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Home Australia Inside the dodgy demerit points trade taking over social media

Inside the dodgy demerit points trade taking over social media

by nytime
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Drivers desperate to keep their licences after being caught breaking the law on Aussie roads have been found sneakily trying to offload their demerit points on social media, offering big bucks to those willing to absorb the penalties.

Community groups, Facebook Messenger and Marketplace appear to be the go-to places for those willing to make the highly illegal transactions, with both users trying to sell their points, and people willing to accept them from others, flocking to the platforms in droves.

When contacted by Yahoo News Australia under the guise of someone looking to offload points, one woman appeared more than willing to explain how the process works.

This Facebook user is charging $50 per point for those looking to offload their demerits. Source: Facebook.

“If it’s under five points, it’s $80 a point, over five points, $50 each,” one person revealed, who was likely using an online alias. Asked how she was able to obtain the points, they replied: “I’ll transfer the fines to myself”, pointing out that all she needed to do is “take responsibility for the fine and clear it from the services app”.

The user was more than happy to

The user was more than happy to “take responsibility” for the fine. Source: Facebook.

Social media a hotbed for dodgy demerit trades

“I just need your penalty notice and date of offence,” the user said, seemingly unfazed. “It doesn’t bother me,” she added, after being questioned whether she took issue with accumulating demerits.

That’s only one such example of the ruse, found posted in a Sydney eastern suburbs community page, with many more appearing on Marketplace.

Yahoo News Australia found several other ads for similar transactions with just a simple search. One user had offered to take on up to five points, for $70 per point, for anyone trying to offload their own.

More ads on Marketplace where Aussies are offering to exchange demerits for cash. Source: Facebook.

More ads on Marketplace where Aussies are offering to exchange demerits for cash. Source: Facebook.

Another made a similar offer, but charging $50 per point. Many more were found simply by searching on the platform, with other social media sites such as Reddit also appearing to be a hotbed for similar exchanges.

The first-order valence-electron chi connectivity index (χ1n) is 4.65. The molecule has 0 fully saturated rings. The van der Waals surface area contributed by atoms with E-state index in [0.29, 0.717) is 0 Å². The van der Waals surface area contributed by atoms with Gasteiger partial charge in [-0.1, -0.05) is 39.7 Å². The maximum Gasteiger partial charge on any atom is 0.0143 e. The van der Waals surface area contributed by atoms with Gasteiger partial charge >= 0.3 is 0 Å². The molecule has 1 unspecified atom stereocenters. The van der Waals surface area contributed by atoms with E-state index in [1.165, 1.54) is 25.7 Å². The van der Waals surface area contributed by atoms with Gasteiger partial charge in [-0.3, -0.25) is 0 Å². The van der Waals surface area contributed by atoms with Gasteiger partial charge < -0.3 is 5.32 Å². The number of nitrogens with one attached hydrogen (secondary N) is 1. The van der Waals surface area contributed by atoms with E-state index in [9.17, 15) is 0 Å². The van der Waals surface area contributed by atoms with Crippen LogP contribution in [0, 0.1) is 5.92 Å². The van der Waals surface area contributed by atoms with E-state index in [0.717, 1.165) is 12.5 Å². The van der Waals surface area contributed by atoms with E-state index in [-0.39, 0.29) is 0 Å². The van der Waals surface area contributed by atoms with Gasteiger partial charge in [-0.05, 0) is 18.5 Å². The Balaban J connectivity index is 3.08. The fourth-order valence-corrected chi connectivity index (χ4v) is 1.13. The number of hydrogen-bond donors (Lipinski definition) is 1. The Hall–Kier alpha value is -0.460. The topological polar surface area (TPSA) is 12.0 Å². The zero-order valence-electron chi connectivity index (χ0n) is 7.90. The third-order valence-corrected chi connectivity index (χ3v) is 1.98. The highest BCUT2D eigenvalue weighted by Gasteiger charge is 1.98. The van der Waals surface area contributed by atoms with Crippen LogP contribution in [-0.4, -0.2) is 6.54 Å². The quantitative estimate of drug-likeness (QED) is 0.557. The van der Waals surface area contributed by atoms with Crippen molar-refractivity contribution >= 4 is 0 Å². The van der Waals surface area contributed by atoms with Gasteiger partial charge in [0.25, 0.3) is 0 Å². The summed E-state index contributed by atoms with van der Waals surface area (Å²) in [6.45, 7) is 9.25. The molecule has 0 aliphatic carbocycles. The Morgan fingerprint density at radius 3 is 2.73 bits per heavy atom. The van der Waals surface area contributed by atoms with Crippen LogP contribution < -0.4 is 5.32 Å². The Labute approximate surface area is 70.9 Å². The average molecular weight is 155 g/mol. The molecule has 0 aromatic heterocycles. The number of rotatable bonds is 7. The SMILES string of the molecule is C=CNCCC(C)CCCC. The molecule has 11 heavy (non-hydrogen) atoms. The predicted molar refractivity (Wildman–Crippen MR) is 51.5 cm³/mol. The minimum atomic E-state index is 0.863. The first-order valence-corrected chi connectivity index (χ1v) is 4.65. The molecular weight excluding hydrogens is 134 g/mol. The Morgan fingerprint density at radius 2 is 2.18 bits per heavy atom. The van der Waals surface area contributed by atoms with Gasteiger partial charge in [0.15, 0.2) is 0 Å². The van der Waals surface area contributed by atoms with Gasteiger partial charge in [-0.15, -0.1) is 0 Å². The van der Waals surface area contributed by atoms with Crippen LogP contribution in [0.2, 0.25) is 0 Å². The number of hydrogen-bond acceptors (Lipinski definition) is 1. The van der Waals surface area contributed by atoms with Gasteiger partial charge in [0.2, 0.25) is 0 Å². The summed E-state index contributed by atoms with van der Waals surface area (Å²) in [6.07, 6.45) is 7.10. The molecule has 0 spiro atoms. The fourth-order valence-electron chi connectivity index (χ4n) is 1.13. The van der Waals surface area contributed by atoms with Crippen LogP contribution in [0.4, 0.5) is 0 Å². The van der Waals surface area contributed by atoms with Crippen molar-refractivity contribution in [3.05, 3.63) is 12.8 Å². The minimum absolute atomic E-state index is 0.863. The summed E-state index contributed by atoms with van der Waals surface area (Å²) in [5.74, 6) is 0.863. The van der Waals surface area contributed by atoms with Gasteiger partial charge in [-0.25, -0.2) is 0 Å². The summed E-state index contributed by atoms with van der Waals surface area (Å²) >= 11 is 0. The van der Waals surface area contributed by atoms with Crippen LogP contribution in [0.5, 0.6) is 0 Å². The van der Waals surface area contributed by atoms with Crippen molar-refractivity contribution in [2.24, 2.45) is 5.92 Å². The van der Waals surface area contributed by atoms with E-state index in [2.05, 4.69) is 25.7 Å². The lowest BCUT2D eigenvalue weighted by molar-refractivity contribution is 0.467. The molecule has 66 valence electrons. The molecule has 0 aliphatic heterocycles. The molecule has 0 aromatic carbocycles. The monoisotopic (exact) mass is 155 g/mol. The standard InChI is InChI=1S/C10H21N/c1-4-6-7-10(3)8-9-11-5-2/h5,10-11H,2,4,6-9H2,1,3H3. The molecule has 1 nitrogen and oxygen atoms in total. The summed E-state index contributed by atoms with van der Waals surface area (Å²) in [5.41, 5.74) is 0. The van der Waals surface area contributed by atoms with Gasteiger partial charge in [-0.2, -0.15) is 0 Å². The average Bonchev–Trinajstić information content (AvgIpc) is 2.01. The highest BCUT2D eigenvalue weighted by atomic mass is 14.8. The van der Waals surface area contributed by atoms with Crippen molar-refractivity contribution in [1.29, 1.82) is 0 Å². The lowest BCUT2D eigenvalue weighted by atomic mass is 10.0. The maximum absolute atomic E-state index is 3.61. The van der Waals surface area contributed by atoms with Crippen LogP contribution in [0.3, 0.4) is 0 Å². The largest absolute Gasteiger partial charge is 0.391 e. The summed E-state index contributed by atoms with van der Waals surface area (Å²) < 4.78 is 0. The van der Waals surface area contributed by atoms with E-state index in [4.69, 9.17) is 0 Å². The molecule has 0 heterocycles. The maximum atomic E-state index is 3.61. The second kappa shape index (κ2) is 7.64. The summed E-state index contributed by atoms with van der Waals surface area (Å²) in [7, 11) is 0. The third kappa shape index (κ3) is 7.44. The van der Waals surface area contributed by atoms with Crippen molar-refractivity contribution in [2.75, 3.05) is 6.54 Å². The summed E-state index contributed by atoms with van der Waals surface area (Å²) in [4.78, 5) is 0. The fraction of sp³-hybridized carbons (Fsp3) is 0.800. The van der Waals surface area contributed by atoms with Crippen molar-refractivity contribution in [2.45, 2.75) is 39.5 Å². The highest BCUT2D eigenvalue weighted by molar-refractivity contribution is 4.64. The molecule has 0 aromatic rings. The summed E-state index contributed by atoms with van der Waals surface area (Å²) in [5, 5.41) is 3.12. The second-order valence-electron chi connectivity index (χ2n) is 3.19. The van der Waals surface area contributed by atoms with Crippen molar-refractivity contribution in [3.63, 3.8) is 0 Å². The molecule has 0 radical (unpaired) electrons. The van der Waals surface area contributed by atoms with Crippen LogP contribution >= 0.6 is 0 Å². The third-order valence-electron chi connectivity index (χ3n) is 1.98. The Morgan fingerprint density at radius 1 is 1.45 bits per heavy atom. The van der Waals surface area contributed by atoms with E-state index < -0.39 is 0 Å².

People are legally allowed to transfer their demerit point penalty to another driver if they weren’t behind the wheel at the time of the offence, but having someone else claim the points when they weren’t the driver is against the law.

‘Strong penalties in place’ for those caught in the act

Sally Webb, deputy secretary of safety, environment and regulation at Transport for NSW (TfNSW) said those caught doing the wrong thing will be caught and penalised.

“Revenue for NSW issues all penalty notices to the registered owner of the vehicle,” Ms Webb told Yahoo News Australia.

“The registered owner of the vehicle then has the opportunity to pay the fine, elect to have the matter heard before a court, or fulfil their obligation under the law to nominate the actual offender.

“There are strong penalties in place for a person who falsely nominates another person as being responsible for camera-detected driving offences.”

Fines for false nominations range up to $11,000

Under the Road Transport Act 2013, any person who falsely nominates another is liable to a penalty notice fine of $723. If convicted, the maximum penalty that the court can impose is a whopping $11,000.

The users urge those interested to direct message them for more details. Source: Facebook.

The users urge those interested to direct message them for more details. Source: Facebook.

Demerit-point offences are recorded by TfNSW for interstate and overseas driver licence holders, with the authority carrying out regular checks of overseas drivers. TfNSW uses that information to monitor the driving behaviour of drivers and may withdraw their visiting privileges if they have incurred 13 or more demerit points in a three-year period.

Just like any other driver in NSW, visiting drivers can have driving sanctions applied as a result of the accrual of excess demerit points.

According to TfNSW, the NSW Parliament is currently considering the Revenue, Fines and Other Legislation Amendment Bill 2023 which will introduce penalties for people who offer to accept demerit points for offences they did not commit.

The maximum amount of demerit points a person can attract before losing their licence is 13 for an unrestricted licence, 14 for professional drivers, 7 for provisional P2 licences, 4 for provisional P1 licences and 4 for learners.

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